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Training Runners: Strength vs. Endurance

by Meaghan posted February 16, 2016

I ran a version of this post before, but our Advanced Concepts students just finished learning about common lower body injuries so I thought I’d run it again. Among other issues, the topic of strength as pertains to running in order to prevent knee problems came up in their activity. The class did a great job not only planning and coaching a progressive program for a runner, but also articulating the plan so that it made sense to the client (AND her headstrong running coach!).

Here are some of the things we discussed:

First, realize and remember that running is a plyometric activity. Therefore, your joints have the potential to take a beating. As you may or may not know, plyometrics place a lot of load on your connective tissue (cartilage, bone, fascia, tendons, ligaments and the joint capsule), especially if your leg muscles don’t effectively absorb the force of impact. So, the risk of injury is quite high when sufficient levels of strength are not first established, and/or when hip/knee/ankle alignment is off. As the old adage goes, “You can’t run to get in shape; you have to get in shape to run.”

There seems to be a bit of controversy regarding the best way to do this, however. A lot of people think that since you’re doing endurance work when you run, training for muscular endurance (i.e., 2-3 sets of >12 reps with little rest) is the way to go. And for a new trainee, someone with a pre-existing injury, or as part of a periodized program for an endurance athlete, this may be good advice. But your body adapts pretty quickly to low-load training; and if you’re running regularly, chances are you’re probably getting plenty of that already. So why continue to overuse your muscles and joints?

Enhancing muscular endurance really shouldn’t be the main focus of a runner’s program after the first few weeks of training. For most runners, the bigger concern is getting strong enough to avoid injury. You see, your connective tissue adheres to what’s called Wolffe’s Law. Much like a muscle, if you systematically overload connective tissue, it will adapt and grow stronger. But it also has a “physiologic limit.” When you exceed this limit, the structure ruptures.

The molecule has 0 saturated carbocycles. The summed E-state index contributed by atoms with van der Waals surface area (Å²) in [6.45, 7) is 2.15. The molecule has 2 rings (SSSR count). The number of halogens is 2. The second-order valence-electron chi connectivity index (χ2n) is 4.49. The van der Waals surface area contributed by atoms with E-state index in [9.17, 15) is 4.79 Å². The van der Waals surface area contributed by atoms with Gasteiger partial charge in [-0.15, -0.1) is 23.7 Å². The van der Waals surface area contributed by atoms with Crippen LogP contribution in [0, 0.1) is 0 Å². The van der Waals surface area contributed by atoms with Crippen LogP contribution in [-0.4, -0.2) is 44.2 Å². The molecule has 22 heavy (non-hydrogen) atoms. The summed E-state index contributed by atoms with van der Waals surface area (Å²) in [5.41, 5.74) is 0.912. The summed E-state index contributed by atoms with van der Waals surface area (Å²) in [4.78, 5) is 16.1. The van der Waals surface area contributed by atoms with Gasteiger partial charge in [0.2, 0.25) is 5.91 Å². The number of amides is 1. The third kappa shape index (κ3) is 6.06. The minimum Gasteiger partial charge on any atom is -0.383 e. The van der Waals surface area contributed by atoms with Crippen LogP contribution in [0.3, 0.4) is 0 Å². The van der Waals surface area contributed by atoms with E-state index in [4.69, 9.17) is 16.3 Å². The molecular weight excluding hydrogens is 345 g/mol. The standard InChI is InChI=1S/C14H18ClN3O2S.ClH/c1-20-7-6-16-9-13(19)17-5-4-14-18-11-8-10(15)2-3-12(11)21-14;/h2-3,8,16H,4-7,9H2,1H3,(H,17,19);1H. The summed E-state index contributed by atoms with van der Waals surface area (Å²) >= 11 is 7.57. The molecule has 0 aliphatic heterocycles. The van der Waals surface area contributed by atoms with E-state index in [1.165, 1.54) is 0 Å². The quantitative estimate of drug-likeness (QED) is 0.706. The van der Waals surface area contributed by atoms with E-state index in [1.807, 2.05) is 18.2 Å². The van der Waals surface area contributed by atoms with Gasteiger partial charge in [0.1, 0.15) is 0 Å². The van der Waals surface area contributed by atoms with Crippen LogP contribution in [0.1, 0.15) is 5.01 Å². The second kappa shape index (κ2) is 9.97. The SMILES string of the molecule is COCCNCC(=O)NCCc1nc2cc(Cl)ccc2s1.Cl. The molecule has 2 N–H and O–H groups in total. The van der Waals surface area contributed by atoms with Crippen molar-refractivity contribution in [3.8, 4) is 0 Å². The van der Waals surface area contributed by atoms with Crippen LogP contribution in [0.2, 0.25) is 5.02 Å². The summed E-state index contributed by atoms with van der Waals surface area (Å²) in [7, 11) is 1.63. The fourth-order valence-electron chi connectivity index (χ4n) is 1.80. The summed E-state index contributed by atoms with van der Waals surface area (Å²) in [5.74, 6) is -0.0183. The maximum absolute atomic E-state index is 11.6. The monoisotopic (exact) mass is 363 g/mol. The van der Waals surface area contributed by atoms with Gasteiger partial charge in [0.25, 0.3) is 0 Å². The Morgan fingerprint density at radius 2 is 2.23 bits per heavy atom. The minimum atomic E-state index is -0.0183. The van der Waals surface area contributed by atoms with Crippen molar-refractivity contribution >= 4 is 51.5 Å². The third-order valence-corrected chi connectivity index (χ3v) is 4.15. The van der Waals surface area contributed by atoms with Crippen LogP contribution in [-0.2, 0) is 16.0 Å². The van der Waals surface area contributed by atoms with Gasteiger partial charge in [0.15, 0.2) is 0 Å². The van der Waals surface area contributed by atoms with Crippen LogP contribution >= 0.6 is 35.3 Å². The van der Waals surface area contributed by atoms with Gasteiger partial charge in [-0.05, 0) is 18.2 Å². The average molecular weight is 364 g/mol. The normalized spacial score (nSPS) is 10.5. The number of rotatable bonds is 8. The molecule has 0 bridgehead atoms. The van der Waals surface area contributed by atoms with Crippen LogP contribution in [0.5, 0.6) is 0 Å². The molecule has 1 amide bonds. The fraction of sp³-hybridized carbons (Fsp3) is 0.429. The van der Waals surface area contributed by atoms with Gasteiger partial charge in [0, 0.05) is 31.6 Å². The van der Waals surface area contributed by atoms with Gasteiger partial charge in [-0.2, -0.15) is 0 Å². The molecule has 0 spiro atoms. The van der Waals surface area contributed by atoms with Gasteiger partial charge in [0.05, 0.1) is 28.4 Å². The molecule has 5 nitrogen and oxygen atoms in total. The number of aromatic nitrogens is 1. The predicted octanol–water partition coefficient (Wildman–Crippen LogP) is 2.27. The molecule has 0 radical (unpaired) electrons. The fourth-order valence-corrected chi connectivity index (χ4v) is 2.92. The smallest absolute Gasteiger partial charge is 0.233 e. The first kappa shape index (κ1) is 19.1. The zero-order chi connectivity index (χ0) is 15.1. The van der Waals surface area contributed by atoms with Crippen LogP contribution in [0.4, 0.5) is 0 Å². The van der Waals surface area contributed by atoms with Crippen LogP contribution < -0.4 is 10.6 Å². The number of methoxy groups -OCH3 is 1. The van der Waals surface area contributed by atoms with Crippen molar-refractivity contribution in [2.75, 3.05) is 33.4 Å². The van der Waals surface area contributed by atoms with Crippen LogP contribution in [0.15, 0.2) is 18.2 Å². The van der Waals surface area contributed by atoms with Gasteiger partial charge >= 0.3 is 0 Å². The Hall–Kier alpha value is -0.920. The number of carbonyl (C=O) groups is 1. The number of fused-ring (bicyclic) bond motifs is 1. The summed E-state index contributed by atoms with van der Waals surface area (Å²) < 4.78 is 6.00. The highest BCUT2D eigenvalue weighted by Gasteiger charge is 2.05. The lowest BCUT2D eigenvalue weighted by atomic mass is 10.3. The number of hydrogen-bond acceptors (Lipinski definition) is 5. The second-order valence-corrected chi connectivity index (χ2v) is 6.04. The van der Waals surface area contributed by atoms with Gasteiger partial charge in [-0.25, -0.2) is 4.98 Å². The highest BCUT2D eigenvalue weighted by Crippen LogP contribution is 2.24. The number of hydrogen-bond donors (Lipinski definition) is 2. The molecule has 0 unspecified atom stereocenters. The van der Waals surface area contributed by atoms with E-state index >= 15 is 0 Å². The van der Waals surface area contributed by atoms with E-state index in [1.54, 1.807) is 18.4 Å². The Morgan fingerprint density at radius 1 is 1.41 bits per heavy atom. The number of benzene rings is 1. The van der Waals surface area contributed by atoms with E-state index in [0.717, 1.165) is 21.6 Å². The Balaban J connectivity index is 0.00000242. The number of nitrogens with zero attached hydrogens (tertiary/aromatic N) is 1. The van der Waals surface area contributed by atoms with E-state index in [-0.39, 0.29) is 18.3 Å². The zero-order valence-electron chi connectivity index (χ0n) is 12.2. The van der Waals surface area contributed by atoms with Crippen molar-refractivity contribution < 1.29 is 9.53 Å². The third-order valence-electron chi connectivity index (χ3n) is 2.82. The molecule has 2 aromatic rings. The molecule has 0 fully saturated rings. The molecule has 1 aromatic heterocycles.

(The students learned all about ACL tears, too!) If you’re somewhat strong, your muscles can withstand the high-level forces of running – which, by the way, amounts to about THREE TIMES your body weight in force on ONE leg with EACH stride! – but your more slowly-adapting connective tissue often times cannot. Couple this with poor technique and improper landing skills, and you’re asking for trouble. Increasing the resilience of both muscles AND connective tissue with a progressive, strength-focused program (i.e., LOW reps, HEAVY weight) makes a lot more sense.

The odd thing is, people who think they aren’t ready for serious strength training opt to run instead. In fact, they aren’t ready for running!

There’s also sufficient evidence to show you actually LOSE strength with endurance training; so you better make sure you’re REALLY strong if you’re going to be doing a lot of it. You can’t produce much force and achieve any type of admirable time without good strength levels, anyway, so really it’s a no-brainer.

The take-home points are these:

1. If you choose to run, make sure you’re doing it for a good reason. GOOD reasons include enjoying running and wanting to do it competitively. “Getting in shape” and “losing weight” are NOT good reasons to run. In fact, they’re recipes for injury.

2. If you choose to run, make sure you’re READY for it. Otherwise, your connective tissue is bound to take a beating. Get stronger, last longer.

The end!

Filed under: fitness-related injuries, strength training, workout tips

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One response to “Training Runners: Strength vs. Endurance”

  1. Joe Masiello says:

    Over the years, we’ve seen countless people that have come to us after injuring themselves by trying to do too much too soon. Especially when it comes to running. Typically it’s the 30-something male that still thinks he’s on the varsity football team. Yet, it’s been 10 + years since he’s touched a weight or jogged more than 50 feet. Yet, he decides to run the corporate challenge with the guys from the office. Needless to say it becomes a recipe for disaster.

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